At the heart of Leonard Bernstein's powerful Mass is the character of the Celebrant, whose faith, at least at first, is simple and pure. Toward the beginning of the performance, raising his voice with confidence, the Celebrant sings a lovely piece entitled, “A Simple Song,” a melodious version of Psalm 121, which we heard this past Sunday at Mass, and which celebrates the core belief that the singer's help is from the Lord who protects him from all harm:
Sing God a simple song, lauda laude
Make it up as you go along, lauda laude
Sing like you like to sing, God loves all simple things.
For God is the simplest of all, For God is the simplest of all.
I will sing the Lord a new song, to praise him, to bless him, to bless the Lord.
I will sing his praises while I live, all of my days.
Blessed is the man who loves the Lord,
Blessed is the man who praises him.
Lauda, lauda, laude, and walks in his ways.
I will lift up my eyes, to the hills from which comes my help.
I will lift up my voice to the Lord, singing lauda, laude.
For the Lord is my shade, is the shade upon my right hand.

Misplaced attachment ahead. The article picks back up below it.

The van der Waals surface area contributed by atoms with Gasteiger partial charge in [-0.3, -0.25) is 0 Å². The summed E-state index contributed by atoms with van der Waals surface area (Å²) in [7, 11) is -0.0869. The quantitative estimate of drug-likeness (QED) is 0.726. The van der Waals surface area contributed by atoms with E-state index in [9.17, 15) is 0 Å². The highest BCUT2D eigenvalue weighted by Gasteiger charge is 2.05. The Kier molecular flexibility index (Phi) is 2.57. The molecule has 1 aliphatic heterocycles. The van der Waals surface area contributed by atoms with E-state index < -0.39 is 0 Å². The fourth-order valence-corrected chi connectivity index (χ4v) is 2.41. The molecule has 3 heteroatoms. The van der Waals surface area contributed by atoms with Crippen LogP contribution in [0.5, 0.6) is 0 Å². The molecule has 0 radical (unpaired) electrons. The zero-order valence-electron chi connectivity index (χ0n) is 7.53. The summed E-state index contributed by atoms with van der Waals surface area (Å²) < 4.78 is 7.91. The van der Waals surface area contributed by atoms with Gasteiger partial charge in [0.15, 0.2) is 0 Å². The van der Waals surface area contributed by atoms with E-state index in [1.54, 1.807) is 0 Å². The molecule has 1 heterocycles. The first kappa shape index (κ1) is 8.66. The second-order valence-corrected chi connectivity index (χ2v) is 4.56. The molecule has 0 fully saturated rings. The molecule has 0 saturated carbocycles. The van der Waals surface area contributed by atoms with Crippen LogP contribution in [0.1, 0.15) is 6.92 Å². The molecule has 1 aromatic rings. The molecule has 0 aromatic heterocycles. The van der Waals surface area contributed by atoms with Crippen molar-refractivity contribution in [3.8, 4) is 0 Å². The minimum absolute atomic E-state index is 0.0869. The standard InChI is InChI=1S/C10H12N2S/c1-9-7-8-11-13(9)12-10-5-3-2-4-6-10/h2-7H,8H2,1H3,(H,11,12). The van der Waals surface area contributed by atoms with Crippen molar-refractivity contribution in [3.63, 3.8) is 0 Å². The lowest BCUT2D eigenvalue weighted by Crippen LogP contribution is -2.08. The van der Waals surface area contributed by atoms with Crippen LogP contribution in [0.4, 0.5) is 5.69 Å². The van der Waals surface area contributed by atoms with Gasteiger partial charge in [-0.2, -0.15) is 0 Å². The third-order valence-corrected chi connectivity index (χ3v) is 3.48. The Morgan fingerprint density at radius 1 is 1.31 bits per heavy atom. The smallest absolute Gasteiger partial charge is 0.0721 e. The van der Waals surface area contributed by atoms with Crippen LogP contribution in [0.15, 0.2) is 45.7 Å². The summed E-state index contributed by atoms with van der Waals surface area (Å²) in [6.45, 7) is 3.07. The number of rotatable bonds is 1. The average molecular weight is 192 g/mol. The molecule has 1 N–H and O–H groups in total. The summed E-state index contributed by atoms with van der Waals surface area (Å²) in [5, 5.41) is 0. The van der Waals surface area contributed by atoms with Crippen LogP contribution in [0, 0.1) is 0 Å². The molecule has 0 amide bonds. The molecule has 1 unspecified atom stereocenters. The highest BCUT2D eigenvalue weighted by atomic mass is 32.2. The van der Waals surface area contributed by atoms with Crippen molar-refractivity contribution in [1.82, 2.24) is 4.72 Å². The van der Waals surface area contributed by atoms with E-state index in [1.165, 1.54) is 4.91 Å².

And the sun shall not smite me by day, or the moon by night.
Blessed is the man who loves the Lord lauda, lauda, laude,
and walks in his ways.
May you be humming the Celebrant's simple prayer today!
(Note: Leonard Bernstein’s Mass was commissioned by Jacqueline Kennedy for the opening of the John F. Kennedy Center for the Performing Arts Center in Washington in 1971. The magisterial work of musical theater, which follows the liturgy of the Catholic mass, involves a staggering number of performers and is anything but 'simple.' Although the Celebrant passes through a critical period of doubt over the course of the play, peace is restored in the end by the three choirs, and Bernstein's Mass ends as does our traditional Mass, Go in peace.)